Wearable Computers.

Recently, Sara rekindled my interest in wear and tear, particularly how it manifests in consumer electronics. I have many great examples of wear, but none more profound than my Dell Precision M70.

Few people know that Dell made high quality laptops with an all-metal chassis – the Precision line. This machine had an ultra-high resolution display, Quadro workstation graphics, and near-mil-spec construction. It has survived dozens of things that killed lesser machines. It has outlived every other computer I own. In the process, I’ve worn hand-and-arm-marks into the palmrests, scratches into the screen, polished the capacitive surface from the touchpad, and caused the paint to peel from the bottom. In a way, I think the super-crufty filesystem and ever-crowded desktop are also wear and tear. I feel at home on this machine.

This machine changed my life. I bought it in 2005 with money I earned working on Slator’s projects. On this machine, I came into my own as a 3D modeler[QT]. I authored You Are Not Dead, the album. I processed thousands of photographs and countless hours of video. This machine has been to Fargo, Moscow, Toronto, New York, Vancouver, Los Angeles, Kennedy Space Center, and Kandalaksha. These days, it runs my radio rig, decoding all kinds of interesting things. I think we still have a few solid years of work to do together.

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7 Responses to Wearable Computers.

  1. biche says:

    the person i bought my new (used) topcase from obviously wore a bracelet or watch on their right wrist. it feel sort of strange to have someone elses wear on my computer, cuz really.. me? bracelet? ha!

    I get to see a monster thats been in use for a year. upon its one year adoption day i made it a sweater. its fun to see it get beat up.

  2. Doz says:

    This Precision M70 was key to my senior project presentation (a Doom 3 level map) and handled it well. Thanks for letting me use it that time. It was pretty much the only portable that I knew was capable of handling my un-optimized, buggy 3D environment with real-time chainsawing. They just don’t make Dells like they used to…. and this one is certainly worn. Long live the M70!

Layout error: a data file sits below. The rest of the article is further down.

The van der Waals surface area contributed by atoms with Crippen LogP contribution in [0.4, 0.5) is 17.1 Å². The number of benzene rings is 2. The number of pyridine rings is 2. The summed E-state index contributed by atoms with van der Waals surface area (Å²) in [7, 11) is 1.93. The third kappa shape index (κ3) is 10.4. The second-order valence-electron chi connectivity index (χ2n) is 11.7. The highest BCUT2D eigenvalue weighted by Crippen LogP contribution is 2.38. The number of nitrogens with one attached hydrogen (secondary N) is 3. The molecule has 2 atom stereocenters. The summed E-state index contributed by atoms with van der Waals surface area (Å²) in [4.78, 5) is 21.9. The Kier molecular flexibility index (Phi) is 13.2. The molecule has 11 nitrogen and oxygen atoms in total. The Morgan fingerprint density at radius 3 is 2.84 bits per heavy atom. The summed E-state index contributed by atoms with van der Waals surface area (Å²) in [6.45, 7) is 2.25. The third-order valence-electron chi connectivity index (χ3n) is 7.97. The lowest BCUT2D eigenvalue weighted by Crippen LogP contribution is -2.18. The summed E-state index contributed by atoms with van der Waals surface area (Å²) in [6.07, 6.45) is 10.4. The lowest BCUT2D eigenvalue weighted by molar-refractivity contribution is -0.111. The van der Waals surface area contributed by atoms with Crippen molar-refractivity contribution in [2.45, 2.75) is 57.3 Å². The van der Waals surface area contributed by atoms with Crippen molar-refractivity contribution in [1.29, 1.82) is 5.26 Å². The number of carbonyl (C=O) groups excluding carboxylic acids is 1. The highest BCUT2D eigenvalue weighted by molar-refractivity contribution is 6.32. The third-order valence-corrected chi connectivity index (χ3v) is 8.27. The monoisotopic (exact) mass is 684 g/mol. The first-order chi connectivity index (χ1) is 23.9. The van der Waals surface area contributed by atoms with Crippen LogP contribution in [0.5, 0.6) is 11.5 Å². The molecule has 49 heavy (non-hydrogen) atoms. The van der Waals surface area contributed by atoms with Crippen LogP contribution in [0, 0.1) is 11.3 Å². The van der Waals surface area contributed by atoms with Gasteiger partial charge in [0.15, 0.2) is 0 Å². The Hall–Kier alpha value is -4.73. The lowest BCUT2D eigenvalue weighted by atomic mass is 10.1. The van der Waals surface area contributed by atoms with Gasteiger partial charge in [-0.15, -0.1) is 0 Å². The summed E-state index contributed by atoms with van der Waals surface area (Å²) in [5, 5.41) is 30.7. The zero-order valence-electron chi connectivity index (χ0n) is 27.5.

3. danreetz says:

    Oh yeah! Which, BTW, was a seriously badass senior presentation.

    But Doz, you have the ultimate worn Dell… what happened to your little green machine?

  4. Doz says:

    The MicroNecroTron (Inspiron 3800) circa 2000 was just recently laid to rest for good. It was suffering from a nonfunctioning trackpad, keyboard and DVD drive. It only had a 500MHz Celeron, so it was pretty much useless for anything. It couldn’t even really handle the lighter flavors of Linux in any useful fashion. It had one USB-1 port, so that made it difficult to expand the functionality. I basically had it limping along on PCMCIA expansion cards for 5 years. It will be missed. Our thoughts and prayers are with the whole Inspiron family during these trying times.

  5. James Grindeland says:

    Somewhat relevant…

    I have an Inspiron that goes in slow motion (no matter what hard drive I snap in it), so I feel Doz’s pain.

    However, I recently picked up a Dell XPS M140 laptop at a Flea Market for $80.

    It had been thrown in the garbage by a law student, then rescued by a dumpster diver who turned around and claimed to me to have “found it under a bed in an apartment that he cleaned out”.

    It had a bunch of nasty viruses, but I re-formatted the hard drive — problem solved. Now it functions like a pretty good old piece of shit. Single-core, 2GHZ processor with 1GB RAM which I upgraded to 2GB.

    It can run high-end media software pretty well; the problem is that I can’t trust the monitor. It’s low-res and refuses to be calibrated by my Spyder2.

  6. x0a says:

    Practically no one heard of your “You are not dead” in russia, i havn’t met someone who did at least while i found it by myself about maybe a year ago. And i just wanted to say thanks for your art and stuff.

  7. Noah says:

    I’ve replaced the keyboard, hard drive, motherboard, and have a replacement screen, but the Thinkpad X22 still gets used every day. I love this machine.

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